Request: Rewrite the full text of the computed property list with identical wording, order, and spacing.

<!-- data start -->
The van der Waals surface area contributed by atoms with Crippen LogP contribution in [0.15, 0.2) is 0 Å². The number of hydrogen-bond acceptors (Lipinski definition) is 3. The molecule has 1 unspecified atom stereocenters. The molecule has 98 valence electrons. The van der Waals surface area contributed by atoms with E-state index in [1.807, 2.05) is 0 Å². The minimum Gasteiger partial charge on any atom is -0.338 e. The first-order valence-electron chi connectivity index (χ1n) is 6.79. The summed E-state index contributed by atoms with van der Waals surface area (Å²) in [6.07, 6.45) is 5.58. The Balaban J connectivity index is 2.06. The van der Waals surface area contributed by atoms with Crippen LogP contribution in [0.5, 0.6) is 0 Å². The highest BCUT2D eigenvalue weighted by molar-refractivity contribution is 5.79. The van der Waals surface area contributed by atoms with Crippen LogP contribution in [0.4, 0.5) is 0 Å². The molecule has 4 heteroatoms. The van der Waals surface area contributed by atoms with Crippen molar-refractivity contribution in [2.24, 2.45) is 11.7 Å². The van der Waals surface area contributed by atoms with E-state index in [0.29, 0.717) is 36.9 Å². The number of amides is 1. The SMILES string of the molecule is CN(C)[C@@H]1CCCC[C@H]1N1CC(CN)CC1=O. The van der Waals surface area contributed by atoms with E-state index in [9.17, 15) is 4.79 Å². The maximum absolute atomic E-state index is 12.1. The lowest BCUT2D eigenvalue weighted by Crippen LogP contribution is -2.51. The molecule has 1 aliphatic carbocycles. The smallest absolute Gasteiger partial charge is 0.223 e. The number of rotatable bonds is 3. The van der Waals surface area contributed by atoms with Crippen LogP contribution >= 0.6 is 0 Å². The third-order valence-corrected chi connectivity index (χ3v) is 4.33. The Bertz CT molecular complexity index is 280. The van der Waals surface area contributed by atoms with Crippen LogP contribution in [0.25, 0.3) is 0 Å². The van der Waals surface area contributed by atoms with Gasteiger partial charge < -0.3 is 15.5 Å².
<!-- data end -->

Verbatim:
The van der Waals surface area contributed by atoms with Crippen LogP contribution in [0.15, 0.2) is 0 Å². The number of hydrogen-bond acceptors (Lipinski definition) is 3. The molecule has 1 unspecified atom stereocenters. The molecule has 98 valence electrons. The van der Waals surface area contributed by atoms with E-state index in [1.807, 2.05) is 0 Å². The minimum Gasteiger partial charge on any atom is -0.338 e. The first-order valence-electron chi connectivity index (χ1n) is 6.79. The summed E-state index contributed by atoms with van der Waals surface area (Å²) in [6.07, 6.45) is 5.58. The Balaban J connectivity index is 2.06. The van der Waals surface area contributed by atoms with Crippen LogP contribution in [0.5, 0.6) is 0 Å². The highest BCUT2D eigenvalue weighted by molar-refractivity contribution is 5.79. The van der Waals surface area contributed by atoms with Crippen LogP contribution in [0.4, 0.5) is 0 Å². The molecule has 4 heteroatoms. The van der Waals surface area contributed by atoms with Crippen molar-refractivity contribution in [2.24, 2.45) is 11.7 Å². The van der Waals surface area contributed by atoms with E-state index in [0.29, 0.717) is 36.9 Å². The number of amides is 1. The SMILES string of the molecule is CN(C)[C@@H]1CCCC[C@H]1N1CC(CN)CC1=O. The van der Waals surface area contributed by atoms with E-state index in [9.17, 15) is 4.79 Å². The maximum absolute atomic E-state index is 12.1. The lowest BCUT2D eigenvalue weighted by Crippen LogP contribution is -2.51. The molecule has 1 aliphatic carbocycles. The smallest absolute Gasteiger partial charge is 0.223 e. The number of rotatable bonds is 3. The van der Waals surface area contributed by atoms with Crippen LogP contribution >= 0.6 is 0 Å². The third-order valence-corrected chi connectivity index (χ3v) is 4.33. The Bertz CT molecular complexity index is 280. The van der Waals surface area contributed by atoms with Crippen LogP contribution in [0.25, 0.3) is 0 Å². The van der Waals surface area contributed by atoms with Gasteiger partial charge < -0.3 is 15.5 Å².